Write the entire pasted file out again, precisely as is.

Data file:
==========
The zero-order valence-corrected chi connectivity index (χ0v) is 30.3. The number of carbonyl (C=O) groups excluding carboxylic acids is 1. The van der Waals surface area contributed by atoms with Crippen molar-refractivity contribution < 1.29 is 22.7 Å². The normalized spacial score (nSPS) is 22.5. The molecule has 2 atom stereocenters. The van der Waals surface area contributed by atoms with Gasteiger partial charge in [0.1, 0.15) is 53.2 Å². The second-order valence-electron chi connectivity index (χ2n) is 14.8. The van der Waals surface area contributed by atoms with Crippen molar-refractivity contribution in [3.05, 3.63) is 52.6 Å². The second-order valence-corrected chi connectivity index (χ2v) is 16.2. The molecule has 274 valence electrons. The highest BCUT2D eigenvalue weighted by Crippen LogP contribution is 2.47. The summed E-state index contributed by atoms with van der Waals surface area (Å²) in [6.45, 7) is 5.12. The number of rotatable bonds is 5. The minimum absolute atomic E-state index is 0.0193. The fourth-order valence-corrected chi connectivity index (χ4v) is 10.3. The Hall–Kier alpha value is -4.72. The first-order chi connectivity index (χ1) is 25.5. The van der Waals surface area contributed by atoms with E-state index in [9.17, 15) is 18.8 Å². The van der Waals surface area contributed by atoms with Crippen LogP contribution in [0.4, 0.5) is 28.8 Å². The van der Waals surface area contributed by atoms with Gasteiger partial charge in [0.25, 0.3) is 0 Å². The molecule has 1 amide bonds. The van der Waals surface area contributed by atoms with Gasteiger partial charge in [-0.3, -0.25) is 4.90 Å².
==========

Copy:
The zero-order valence-corrected chi connectivity index (χ0v) is 30.3. The number of carbonyl (C=O) groups excluding carboxylic acids is 1. The van der Waals surface area contributed by atoms with Crippen molar-refractivity contribution < 1.29 is 22.7 Å². The normalized spacial score (nSPS) is 22.5. The molecule has 2 atom stereocenters. The van der Waals surface area contributed by atoms with Gasteiger partial charge in [0.1, 0.15) is 53.2 Å². The second-order valence-electron chi connectivity index (χ2n) is 14.8. The van der Waals surface area contributed by atoms with Crippen molar-refractivity contribution in [3.05, 3.63) is 52.6 Å². The second-order valence-corrected chi connectivity index (χ2v) is 16.2. The molecule has 274 valence electrons. The highest BCUT2D eigenvalue weighted by Crippen LogP contribution is 2.47. The summed E-state index contributed by atoms with van der Waals surface area (Å²) in [6.45, 7) is 5.12. The number of rotatable bonds is 5. The minimum absolute atomic E-state index is 0.0193. The fourth-order valence-corrected chi connectivity index (χ4v) is 10.3. The Hall–Kier alpha value is -4.72. The first-order chi connectivity index (χ1) is 25.5. The van der Waals surface area contributed by atoms with E-state index in [9.17, 15) is 18.8 Å². The van der Waals surface area contributed by atoms with Crippen LogP contribution in [0.4, 0.5) is 28.8 Å². The van der Waals surface area contributed by atoms with Gasteiger partial charge in [0.25, 0.3) is 0 Å². The molecule has 1 amide bonds. The van der Waals surface area contributed by atoms with Gasteiger partial charge in [-0.3, -0.25) is 4.90 Å².